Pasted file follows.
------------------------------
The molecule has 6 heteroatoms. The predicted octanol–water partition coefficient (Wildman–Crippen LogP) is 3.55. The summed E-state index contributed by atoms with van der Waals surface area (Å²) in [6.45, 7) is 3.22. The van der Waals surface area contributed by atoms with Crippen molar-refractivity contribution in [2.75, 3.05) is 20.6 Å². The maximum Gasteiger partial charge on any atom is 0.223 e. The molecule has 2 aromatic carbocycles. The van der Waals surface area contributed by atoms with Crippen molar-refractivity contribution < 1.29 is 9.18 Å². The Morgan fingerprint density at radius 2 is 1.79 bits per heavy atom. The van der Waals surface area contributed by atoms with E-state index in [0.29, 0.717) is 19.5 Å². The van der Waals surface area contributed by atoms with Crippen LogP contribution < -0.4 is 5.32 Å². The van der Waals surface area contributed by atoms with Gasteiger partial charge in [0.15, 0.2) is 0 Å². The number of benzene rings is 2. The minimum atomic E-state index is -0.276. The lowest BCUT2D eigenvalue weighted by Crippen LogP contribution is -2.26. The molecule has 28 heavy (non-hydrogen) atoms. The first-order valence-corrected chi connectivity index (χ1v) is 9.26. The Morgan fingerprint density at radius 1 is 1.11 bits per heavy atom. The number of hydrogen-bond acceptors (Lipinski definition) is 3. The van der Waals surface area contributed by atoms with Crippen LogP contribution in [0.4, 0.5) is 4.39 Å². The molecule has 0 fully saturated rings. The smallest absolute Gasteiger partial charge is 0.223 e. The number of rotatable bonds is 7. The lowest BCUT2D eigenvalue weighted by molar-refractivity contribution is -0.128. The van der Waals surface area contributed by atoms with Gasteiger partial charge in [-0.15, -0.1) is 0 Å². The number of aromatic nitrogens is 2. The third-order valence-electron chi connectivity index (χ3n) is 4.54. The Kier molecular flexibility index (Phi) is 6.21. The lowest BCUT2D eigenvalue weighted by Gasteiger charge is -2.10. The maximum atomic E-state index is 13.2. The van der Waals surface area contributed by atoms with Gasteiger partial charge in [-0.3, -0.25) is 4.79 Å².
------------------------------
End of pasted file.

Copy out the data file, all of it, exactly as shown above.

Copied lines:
The molecule has 6 heteroatoms. The predicted octanol–water partition coefficient (Wildman–Crippen LogP) is 3.55. The summed E-state index contributed by atoms with van der Waals surface area (Å²) in [6.45, 7) is 3.22. The van der Waals surface area contributed by atoms with Crippen molar-refractivity contribution in [2.75, 3.05) is 20.6 Å². The maximum Gasteiger partial charge on any atom is 0.223 e. The molecule has 2 aromatic carbocycles. The van der Waals surface area contributed by atoms with Crippen molar-refractivity contribution < 1.29 is 9.18 Å². The Morgan fingerprint density at radius 2 is 1.79 bits per heavy atom. The van der Waals surface area contributed by atoms with E-state index in [0.29, 0.717) is 19.5 Å². The van der Waals surface area contributed by atoms with Crippen LogP contribution < -0.4 is 5.32 Å². The van der Waals surface area contributed by atoms with Gasteiger partial charge in [0.15, 0.2) is 0 Å². The number of benzene rings is 2. The minimum atomic E-state index is -0.276. The lowest BCUT2D eigenvalue weighted by Crippen LogP contribution is -2.26. The molecule has 28 heavy (non-hydrogen) atoms. The first-order valence-corrected chi connectivity index (χ1v) is 9.26. The Morgan fingerprint density at radius 1 is 1.11 bits per heavy atom. The number of hydrogen-bond acceptors (Lipinski definition) is 3. The van der Waals surface area contributed by atoms with Crippen LogP contribution in [0.4, 0.5) is 4.39 Å². The molecule has 0 fully saturated rings. The smallest absolute Gasteiger partial charge is 0.223 e. The number of rotatable bonds is 7. The lowest BCUT2D eigenvalue weighted by molar-refractivity contribution is -0.128. The van der Waals surface area contributed by atoms with Gasteiger partial charge in [-0.15, -0.1) is 0 Å². The number of aromatic nitrogens is 2. The third-order valence-electron chi connectivity index (χ3n) is 4.54. The Kier molecular flexibility index (Phi) is 6.21. The lowest BCUT2D eigenvalue weighted by Gasteiger charge is -2.10. The maximum atomic E-state index is 13.2. The van der Waals surface area contributed by atoms with Gasteiger partial charge in [-0.3, -0.25) is 4.79 Å².